Google Analytics out-of-the-box gives you access to thousands of different and useful data sets, how could you possibly want more data? If you can answer that question specifically, you’re on the right path. If you “know you need more”, let’s get you on the right path before you go down the rabbit hole of custom variables and events.
Customizing Google Analytics can provide a tremendous amount of new data (and yes, insights) but without an objective-first approach, you’ll be data rich and insight poor. Before you start looking at what’s possible when tweaking Google Analytics, start first with a simple framework that will define what to customize. Our approach looks something like this –
This framework allows you to understand what metrics need to be tracked and where the holes in your analytics strategy lie. That’s the foundation that needs to be put in place before you start customizing your Google Analytics install.
Let’s walk through an example using a question we commonly hear -
“How are potential customers using my ecommerce website and how can I improve sales?”
It’s a question that can (and should) be broken down into multiple sub-sets. The objective is clear, drive sales. The next step would be to identify the levers that affect sales, and one (of many) has already been identified – website usage. Now the question is – how do we optimize the website experience (lever) to encourage more sales (objective)?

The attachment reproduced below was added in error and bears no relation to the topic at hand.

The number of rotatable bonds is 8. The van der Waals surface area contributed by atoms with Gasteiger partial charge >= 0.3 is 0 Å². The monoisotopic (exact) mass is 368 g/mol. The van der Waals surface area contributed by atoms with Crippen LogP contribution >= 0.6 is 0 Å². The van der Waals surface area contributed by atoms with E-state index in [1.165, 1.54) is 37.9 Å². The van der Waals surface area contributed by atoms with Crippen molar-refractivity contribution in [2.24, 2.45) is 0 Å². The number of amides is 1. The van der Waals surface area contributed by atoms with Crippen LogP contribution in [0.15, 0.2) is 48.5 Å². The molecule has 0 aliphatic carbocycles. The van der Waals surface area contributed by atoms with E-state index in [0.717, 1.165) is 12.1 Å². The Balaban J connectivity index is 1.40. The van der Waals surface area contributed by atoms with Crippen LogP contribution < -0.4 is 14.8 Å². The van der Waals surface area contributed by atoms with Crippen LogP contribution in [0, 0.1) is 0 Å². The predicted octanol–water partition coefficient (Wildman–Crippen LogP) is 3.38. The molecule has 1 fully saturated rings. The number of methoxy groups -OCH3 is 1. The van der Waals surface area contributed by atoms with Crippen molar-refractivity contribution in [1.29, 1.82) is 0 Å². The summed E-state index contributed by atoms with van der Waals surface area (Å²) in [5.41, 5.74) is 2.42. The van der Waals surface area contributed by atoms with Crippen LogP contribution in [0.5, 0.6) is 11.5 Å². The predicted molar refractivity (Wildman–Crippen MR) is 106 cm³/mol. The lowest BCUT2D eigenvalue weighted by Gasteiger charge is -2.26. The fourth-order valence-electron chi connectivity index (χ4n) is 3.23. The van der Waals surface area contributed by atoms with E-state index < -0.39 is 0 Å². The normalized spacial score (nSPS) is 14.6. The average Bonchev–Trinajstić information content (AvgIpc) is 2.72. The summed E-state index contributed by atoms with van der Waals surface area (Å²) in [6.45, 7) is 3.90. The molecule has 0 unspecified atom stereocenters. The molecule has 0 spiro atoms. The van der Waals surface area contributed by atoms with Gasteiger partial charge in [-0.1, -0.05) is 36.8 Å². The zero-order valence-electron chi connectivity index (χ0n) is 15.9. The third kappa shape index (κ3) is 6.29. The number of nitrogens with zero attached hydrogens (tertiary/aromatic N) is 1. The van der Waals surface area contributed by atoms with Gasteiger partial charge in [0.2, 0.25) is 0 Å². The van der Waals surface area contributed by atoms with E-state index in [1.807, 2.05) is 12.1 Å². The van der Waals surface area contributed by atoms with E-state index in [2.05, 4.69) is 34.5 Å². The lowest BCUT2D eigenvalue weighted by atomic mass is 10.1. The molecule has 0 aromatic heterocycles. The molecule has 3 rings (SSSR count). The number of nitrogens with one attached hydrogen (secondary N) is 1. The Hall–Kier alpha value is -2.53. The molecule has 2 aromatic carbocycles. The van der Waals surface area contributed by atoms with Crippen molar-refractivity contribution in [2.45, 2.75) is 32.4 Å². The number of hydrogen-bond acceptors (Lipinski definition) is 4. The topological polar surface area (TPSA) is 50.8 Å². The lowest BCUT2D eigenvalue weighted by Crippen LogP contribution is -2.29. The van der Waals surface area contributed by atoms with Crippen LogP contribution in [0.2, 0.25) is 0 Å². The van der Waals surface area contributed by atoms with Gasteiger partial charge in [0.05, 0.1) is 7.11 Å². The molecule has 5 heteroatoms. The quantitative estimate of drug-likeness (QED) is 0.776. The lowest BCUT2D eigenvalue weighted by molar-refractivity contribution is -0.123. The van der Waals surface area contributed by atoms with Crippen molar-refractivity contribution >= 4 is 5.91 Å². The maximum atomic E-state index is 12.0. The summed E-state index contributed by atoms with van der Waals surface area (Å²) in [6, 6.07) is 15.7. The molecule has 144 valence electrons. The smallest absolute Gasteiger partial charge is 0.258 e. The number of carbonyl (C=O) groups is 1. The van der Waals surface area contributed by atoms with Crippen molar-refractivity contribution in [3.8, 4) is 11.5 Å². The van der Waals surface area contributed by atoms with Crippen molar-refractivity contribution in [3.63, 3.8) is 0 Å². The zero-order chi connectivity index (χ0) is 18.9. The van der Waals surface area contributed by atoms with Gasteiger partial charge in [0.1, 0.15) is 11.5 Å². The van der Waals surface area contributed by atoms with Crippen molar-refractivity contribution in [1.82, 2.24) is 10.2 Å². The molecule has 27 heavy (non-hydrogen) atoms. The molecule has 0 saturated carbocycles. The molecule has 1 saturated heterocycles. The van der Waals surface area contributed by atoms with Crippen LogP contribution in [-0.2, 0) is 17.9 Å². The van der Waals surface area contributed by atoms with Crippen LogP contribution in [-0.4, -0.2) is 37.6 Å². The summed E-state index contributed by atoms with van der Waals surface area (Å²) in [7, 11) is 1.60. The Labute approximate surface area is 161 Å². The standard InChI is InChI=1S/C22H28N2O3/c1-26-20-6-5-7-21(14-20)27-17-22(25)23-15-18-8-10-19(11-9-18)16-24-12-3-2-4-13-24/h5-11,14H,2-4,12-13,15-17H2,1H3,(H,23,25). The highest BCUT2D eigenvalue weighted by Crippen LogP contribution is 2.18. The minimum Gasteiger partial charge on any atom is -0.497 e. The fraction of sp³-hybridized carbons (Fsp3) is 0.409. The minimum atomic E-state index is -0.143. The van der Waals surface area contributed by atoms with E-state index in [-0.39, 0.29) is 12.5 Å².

There are more levers for website optimization, such as, ratings, reviews, on-site messaging, usability, product videos, etc. In this case, let’s focus on on-site messaging and how it can be leveraged to put more potential customers in the conversion funnel. By applying the aforementioned framework and objective-first approach, it might look something like -
We now have a focused approach and have identified multiple levers that point back to the objective. Now the question shifts to –
“How do different messages and placements drive users into the conversion funnel?”
This is a much more concise and measurable initiative and Google Analytics can be customized for this. One of the more common on-site messaging tactics are homepage campaigns, most often in the form of a tout or banner. One metric we already know we should now watch would include – % of people who navigated to the landing page from the homepage. That’s an easy out-of-the-box metric in Google Analytics but doesn’t provide the full story. There are holes in the measurement plan.
You would likely want to know the CTR of a homepage banner in order to gauge it’s popularity among the homepage real estate. I also would want to know if someone clicked on the banner and then purchased a product. Both are custom metrics (using event tags and custom variables) that will better measure on-site messaging, leading to more potential customers in the conversion funnel and ultimately sales.
You can read the full 2-part series on measuring the effectiveness of internal campaigns here.
A good data-backed organization has a framework in place. A good framework lends itself to a good measurement strategy. Without a good measurement strategy in place, efforts spent customizing Google Analytics could potentially be squandered and drown you in data.
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